This is also why a local councillor - Hampstead's Oliver Cooper - can tetchily declare that politely albeit repeatedly questioning him about 'social cohesion' and anti-immigrant rhetoric from senior members of his party is 'insulting and harassing' him. It is also why he believes simply saying 'I do not accept the premise of your question. Fin.' is an adequate response to a voter.

However, social media and the changing demographics in Britain is demanding a new kind of politics (unlike many, I don't see Corbyn as a substantive harbinger of this). This form of politics will require more than a few elected officials 'resolving voter difficulties' by calling up a bureaucrat or contacting an office. As a voter, I am not interested in receiving 'gracious help' on an individual basis. I want to see efforts made for structural changes so the difficulties faced by me are not passed on to the next voter, and the next generation. (As an aside and this is material for another post, the Conservative party would do well to examine the Republican implosion across the pond. The final crumpling of the 'Southern strategy' holds lessons for the Tories who want to solely pander to an ever-shrinking and ageing 'base.')

Of course any kind of politics is hard to effect. At the same time, it is necessary that politicians in all parties began to learn this. If any politician or party believes they only need to deal with the voter to bestow favours, or can summarily dismiss their concerns, they are profoundly mistaken.  If members of any party - but Conservatives in particular - feel that they don't have to go back to the electorate any time soon, simply because the next national level elections are far away, they are again mistaken. There are multiple other elections coming up before 2020 where the MPs may not bear the brunt of voters' discontent, but that may be borne by other elected officials.

Before ending, and perhaps this is the compassionate side of me, this also may be a reason for the current fumbling behaviour of so many in the Conservative party. Unable to defend the ridiculous rhetoric emerging from the upper ranks, they are just battening down the hatches, hoping that the questions - and voters - will go away.

And that's where they are wrong.

Wednesday, September 23, 2015

MORE books added to the #wherebooksgo giveaway

First of all, a HUGE thanks to everyone who has been sending in photographs of #HotelArcadia from all over the world for #wherebooksgo. Currently, we have 151 photographs from 28 countries. We have also had FOUR winners from three different countries who have won copies of bookss by novelists from Korea, Australia, and Scotland! This has truly become a global reading, travelling and book-loving enterprise.

We also have a NEW winner: the 150th photograph for #wherebooksgo won a copy of Paul Hardisty's debut Yemen thriller, The Abrupt Physics of Dying. And funnily enough, the book is flying its way to fellow writer, Chris Chalmers!

Many of you will know that #wherebooks go started as a both sentimental as it was what I wished to do while reading Paul Sussman’s  novel, The Labyrinth of Osiris, after he had passed way, and romantic as I have always wanted to know where books went with their readers.  So when Hotel Arcadia came out, I requested readers to send in their photographs; I love getting a glimpse into their lives, and minds, which is both a joy and a privilege and one that would be impossible without technology and social media.

From the very beginning #wherebooksgo has been a fun crowdsourcing project to trace my new novel, Hotel Arcadia's travels around the world with its readers. It is really simple: readers take a picture of the book wherever they read the book – at home, travelling, somewhere familiar or exotic – and post it on Twitter or Instagram with the hashtag. Or they send it to me on Facebook, or email it.  I share the pics further on my website and social media.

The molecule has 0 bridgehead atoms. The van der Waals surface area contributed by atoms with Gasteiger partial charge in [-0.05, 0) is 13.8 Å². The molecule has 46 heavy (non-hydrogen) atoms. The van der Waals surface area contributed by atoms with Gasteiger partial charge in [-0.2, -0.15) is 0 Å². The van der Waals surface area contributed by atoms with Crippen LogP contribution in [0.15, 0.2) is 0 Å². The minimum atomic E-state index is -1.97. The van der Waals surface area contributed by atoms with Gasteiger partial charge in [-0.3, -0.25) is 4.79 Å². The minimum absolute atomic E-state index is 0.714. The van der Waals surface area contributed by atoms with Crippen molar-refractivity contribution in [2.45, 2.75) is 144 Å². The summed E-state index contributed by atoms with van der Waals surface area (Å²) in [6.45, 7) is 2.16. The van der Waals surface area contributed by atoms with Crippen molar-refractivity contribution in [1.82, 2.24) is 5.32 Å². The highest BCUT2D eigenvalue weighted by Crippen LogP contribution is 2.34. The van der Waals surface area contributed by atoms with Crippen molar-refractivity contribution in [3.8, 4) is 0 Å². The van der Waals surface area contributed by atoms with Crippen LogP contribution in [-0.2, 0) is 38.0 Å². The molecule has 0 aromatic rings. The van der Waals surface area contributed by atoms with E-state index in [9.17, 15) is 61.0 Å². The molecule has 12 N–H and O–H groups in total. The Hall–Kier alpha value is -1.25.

Readers have been sending pics from across the globe and the hashtag looks a lot like my dream list of places where I – not just my book – long to go. And I am getting to know readers from across the world who are so disparate and diverse and yet connected by their love of reading. Somewhere along the way, I realised that #wherebooksgo could also help share books that I have enjoyed reading with readers. So I have been reaching out to writers and publishers to ask them for copies of books for a #giveaway. 

Over the summer, we added the lovely Princess Bari by Hwang Sok-yong to the #giveaway thanks to Periscope Publishing. And the lovely Orenda Books contributed copies of David Ross's hilarious Last Days of Disco. We still have ONE FINAL COPY for the #giveaway.  And while, a copy of Paul Hardisty's CWA-listed, debut thriller set in Yemen, The Abrupt Physics of Dying has been won by the 150th photograph, there is a SIGNED copy (exclusive first edition hard back) of Ragnar Jonasson's Snowblind waiting for a lucky winner!

But we have some exciting news: Today we add TWO MORE books.  First up, we have two copies of Kati Hiekkapelto's FIRST Anna Fekete novel, The Hummingbird (Arcadia Books, 2014).  Defenceless, has just been released to FAB reviews. When caught up with Kati on her promotions tour, I just HAD to get her to join. As you can see, I really had to work to convince her (it involved tea and cakes...and books!)
As I had not yet read Kati's new novel, I cheekily asked her to contribute the book I had read earlier in the year and enjoyed very much: The Hummingbird.

It has been one of my favourite thrillers this year and am really pleased that we've been able to include the book that started it all!

And SECOND, by a complete coincidence, turns out that Chris Chalmers has ALSO just released a new book. It is HOT OFF THE PRESS which makes its addition to #wherebooksgo even more exciting.

Light From Other Windows explores the unravelling of a family when the youngest son goes travelling around the world and gets caught in a tsunami. The lovely book blogger Jackie Law has a review of it here.  Am SO pleased Chris agreed to contribute two copies to the #wherebooksgo #giveaway.

Chris's book is poignant, moving, and despite a grim topic, very life affirming.

SO keep those pics coming. And watch this space. We'll be working updating the pics, adding more books and finding more ways to share books we can all love!